The Giants and Commanders battle it out for an all-important division win.
EAST RUTHERFORD, N.J. (AP) The Washington Commanders and New York Giants entered the season with the goal of closing the gap on the perennial frontrunners in the NFC East, the Philadelphia Eagles and Dallas Cowboys.
Inching toward the halfway point and with a game against New York at MetLife Stadium up next on Sunday, the Commanders (3-3) are a lot closer to success than the offensively inept Giants, who have lost four straight and dropped to 1-5.
There’s a lot at stake for both teams. Washington finished only a game out of a playoff spot a year ago - and that was in large part due to being 0-1-1 in its two games against New York.
Both teams played well last week. The Commanders beat the Falcons in Atlanta to snap a three-game losing streak, while the Giants played their most complete game of the season in dropping a 14-9 decision to Buffalo on Sunday night.
Commanders coach Ron Rivera is expecting another good game from New York since it involves another NFC East team.
“I think that’s probably the biggest one more than anything else,” he said. “It’s a divisional game and you’re going to play against your divisional rivals a little better. At least I believe you typically should because you know them a little bit more. Because of that, I think that’s what really brings the game to being pretty evenly matched.”
Despite being 1-5, with the Oct. 31 trade deadline looming, the Giants superstar wants to stay in New York.
“Sitting here, everyone knows how I feel. Everyone knows I don’t want to get traded,” Barkley said Thursday. “I don’t think anyone in their right mind would want to get traded anywhere. It’s not an easy thing to do. You have to move. I have a family. I would love to be here.
“But like I said, it’s not in my control. My focus is to be the leader I can be for this team and get this thing on the right track.”
The argument can be made for the struggling Giants to start moving players. This season, to date, has been an unmitigated disaster, a surprise on the heels of last season’s success when New York reached the postseason and won a playoff game in its first year under general manager Joe Schoen and coach Brian Daboll.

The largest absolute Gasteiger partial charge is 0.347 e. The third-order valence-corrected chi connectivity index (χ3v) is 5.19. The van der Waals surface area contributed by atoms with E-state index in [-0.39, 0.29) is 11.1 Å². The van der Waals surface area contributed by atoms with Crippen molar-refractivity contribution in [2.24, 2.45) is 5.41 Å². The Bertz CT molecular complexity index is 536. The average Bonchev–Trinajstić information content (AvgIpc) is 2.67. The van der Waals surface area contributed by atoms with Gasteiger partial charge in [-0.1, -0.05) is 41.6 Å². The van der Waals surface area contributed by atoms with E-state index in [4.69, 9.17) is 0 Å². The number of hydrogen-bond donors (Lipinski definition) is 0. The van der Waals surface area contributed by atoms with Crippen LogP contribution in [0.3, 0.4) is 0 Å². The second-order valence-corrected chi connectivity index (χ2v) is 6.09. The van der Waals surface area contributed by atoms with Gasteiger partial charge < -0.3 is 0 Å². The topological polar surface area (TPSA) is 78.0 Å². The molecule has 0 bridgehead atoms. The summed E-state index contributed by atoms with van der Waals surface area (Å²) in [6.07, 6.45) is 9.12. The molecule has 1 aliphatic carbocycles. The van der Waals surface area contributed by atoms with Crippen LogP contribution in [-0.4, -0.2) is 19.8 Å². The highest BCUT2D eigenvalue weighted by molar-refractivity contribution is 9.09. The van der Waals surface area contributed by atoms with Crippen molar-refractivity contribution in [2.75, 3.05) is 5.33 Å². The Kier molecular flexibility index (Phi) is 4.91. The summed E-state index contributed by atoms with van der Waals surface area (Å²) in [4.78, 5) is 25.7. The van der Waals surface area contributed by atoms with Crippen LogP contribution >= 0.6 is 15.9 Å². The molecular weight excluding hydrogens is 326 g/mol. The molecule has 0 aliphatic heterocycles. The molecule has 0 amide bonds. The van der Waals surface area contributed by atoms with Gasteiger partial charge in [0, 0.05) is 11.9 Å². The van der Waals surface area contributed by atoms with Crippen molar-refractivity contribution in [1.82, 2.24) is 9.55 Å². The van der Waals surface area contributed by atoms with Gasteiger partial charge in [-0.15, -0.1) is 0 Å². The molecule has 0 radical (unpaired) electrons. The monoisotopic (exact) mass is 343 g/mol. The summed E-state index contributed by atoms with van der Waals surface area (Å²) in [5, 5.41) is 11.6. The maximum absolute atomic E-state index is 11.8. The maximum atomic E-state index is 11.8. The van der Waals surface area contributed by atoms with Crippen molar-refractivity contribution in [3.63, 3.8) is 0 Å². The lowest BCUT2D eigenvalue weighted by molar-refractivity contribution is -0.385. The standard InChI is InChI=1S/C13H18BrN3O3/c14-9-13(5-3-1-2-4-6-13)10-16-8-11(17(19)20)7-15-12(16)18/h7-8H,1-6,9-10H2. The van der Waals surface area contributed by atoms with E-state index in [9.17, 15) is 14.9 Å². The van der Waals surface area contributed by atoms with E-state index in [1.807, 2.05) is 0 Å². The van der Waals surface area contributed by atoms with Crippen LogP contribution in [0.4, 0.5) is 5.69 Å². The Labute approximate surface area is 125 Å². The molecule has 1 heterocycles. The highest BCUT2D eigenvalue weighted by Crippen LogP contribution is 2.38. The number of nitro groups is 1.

This uncertainty gives credence to the idea that moving Barkley at the deadline could be best for the player and the organization. Not that it’s something Barkley has considered.
“That never crossed my mind,” he said. “Obviously I’ve been public and vocal about how I feel about this organization and where I want to be. But like I said, knowing the business and seeing that side of it, there are a lot of things that I can’t control.”
Philadelphia Eagles’ Marcus Mariota Ready for ‘Full-Circle Moment’ with Jalen Hurts vs. Miami Dolphins’ Tua Tagovailoa - Isaiah Deanda Delgado, Sports Illustrated
Two Eagles quarterbacks have a long history with Miami’s signal-caller.
Before becoming Philadelphia’s No. 2 quarterback, Mariota was a Heisman winner in college and a Hawaii legend on the gridiron, the same state that produced Dolphins starter Tua Tagovailoa.
When Tagovailoa was coming up, Mariota helped mentor the quarterback who would eventually take the starting job from Hurts at Alabama.
“It’s a full-circle moment,” Mariota said. “I’ve known Tua since he was a young man. And even at a young age, he had the skills and the abilities that we all kind of looked at each other like, he’s going to be pretty good. To see where he’s at now and all the things that he’s persevered through, it’s been really, really cool for me.”
Mariota also acknowledged the odd contrast in the relationship dynamic stemming from his closer bond to the opposing quarterback than his new Eagles teammate Hurts.
“It’s going to be such a weird scenario, right? I’ve known Tua for so long,” Mariota said. “I’m getting to know Jalen. It’s really cool to kind of see all these different relationships, and I’m excited for a great game.”
Hurts and Tagovailoa’s careers will always be linked because of what happened at Alabama, and although each one has excelled in the NFL using different skill sets, Mariota believes it’s because of their similarities as men and their college hardships that they thrive today.
“They’re complete gentlemen, and at the same time, they’re just unbelievable competitors,” Mariota said. “They just want the best for the team, and that says a lot. I think the reason they’ve both had so much success in their professional careers is a result of what happened at Alabama.”